Stunts – wild, off the wall, and dramatic events, sometimes work, but be careful – the publicity can backfire on you. Also, consider whether these activities fit your brand and marketing position: If you are a conservative, thoughtful and reliable industry practitioner, having your company president dressed up as “Joe the Plumber” at a public bond hearing or financing meeting might gain you some local publicity – but will you attract any useful new business?
Nevertheless, don’t be afraid to take risks and to speak out on controversial topics. Just make sure your point of view reflects both your own values, and those of your current and potential clients.
Seed publicity and magnifying results
Once you have received publicity in one media outlet, you can enhance the process by sharing the news and drawing in other media organizations. For example, if you are profiled positively in the local business newspaper, you may find you can send a note to your daily newspaper, with a suggestion to them how they can make the story relevant to their readers. Or, even easier, you can take the daily newspaper article and send a copy with cover note to community weeklies, and trade journals (especially of your potential clients). You can also apply the same principals to the electronic media.
Your reputation as an expert
Publicity turns you into the expert. Make yourself available to reporters as a source of information about your speciality. This is especially useful if your services relate to topics that are newsworthy, but where people are reluctant to speak among themselves about their own circumstances. (If you, for example, specialize in insolvencies or insurance restoration work, your clients probably won’t wish to receive too much direct publicity – and in fact, you may be sworn to confidentiality about the circumstances — but you certainly can speak on how economic trends and how people and businesses can avoid problems.)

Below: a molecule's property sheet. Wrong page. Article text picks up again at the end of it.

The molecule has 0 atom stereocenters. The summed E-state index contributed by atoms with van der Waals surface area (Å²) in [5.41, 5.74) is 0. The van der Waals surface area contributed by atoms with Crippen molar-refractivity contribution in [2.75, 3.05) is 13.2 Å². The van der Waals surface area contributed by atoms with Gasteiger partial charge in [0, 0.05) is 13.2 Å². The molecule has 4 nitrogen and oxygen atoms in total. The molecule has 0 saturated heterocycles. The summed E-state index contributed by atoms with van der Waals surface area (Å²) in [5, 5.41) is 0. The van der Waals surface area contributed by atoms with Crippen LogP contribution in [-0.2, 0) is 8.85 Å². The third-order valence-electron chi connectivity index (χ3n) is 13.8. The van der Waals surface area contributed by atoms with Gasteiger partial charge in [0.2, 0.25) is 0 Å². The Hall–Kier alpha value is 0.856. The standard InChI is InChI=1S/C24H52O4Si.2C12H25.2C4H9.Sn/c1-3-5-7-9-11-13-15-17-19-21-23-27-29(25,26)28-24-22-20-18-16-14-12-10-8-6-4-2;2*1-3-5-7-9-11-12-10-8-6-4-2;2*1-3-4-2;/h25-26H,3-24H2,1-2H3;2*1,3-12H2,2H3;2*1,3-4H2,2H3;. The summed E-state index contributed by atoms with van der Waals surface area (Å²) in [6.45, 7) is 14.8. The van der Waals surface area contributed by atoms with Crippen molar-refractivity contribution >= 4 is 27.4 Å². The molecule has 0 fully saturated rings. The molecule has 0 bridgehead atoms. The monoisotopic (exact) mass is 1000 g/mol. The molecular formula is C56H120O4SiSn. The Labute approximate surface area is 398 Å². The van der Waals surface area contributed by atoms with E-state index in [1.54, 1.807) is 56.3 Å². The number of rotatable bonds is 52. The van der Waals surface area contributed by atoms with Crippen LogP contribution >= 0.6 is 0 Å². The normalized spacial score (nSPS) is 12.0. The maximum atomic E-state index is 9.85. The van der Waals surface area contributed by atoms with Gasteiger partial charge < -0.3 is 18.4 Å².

You will achieve media guru status by communicating well and reliably. Often you can get started by sending a brief notes to reporters and journalists; you may also find it worthwhile to send your informative newsletter, individually addressed, to reporters and editors as well as current and potential clients. (See the the next chapter for newsletter ideas).
Returning calls and communicating with journalists
You should respond quickly and authoritatively to journalists who call. Interrupt almost anything to respond to a media inquiry or return call from your news releases or announcements. (Accordingly, plan your schedule to allow to respond when you issue news releases or announcements.) When you speak with the press, be absolutely truthful. If you don’t know the answer, it is far better to admit it than to fake it. You can offer to obtain the information, and – after learning the deadline – call back in time. Be sure to follow up.
Some businesses have strict rules about who should talk with journalists, and how to handle these calls. There are good reasons for these rules. Uninformed and inexperienced employees can blurt out things that could damage your reputation.
Of course, conversely, if your business operates with an open and responsive culture, you may find your employees’ spontaneous initiatives creates incredibly positive publicity. For example, an employee not knowing your client is a journalist, treats her with such great respect and positive service that she enthuses about your business in a news article.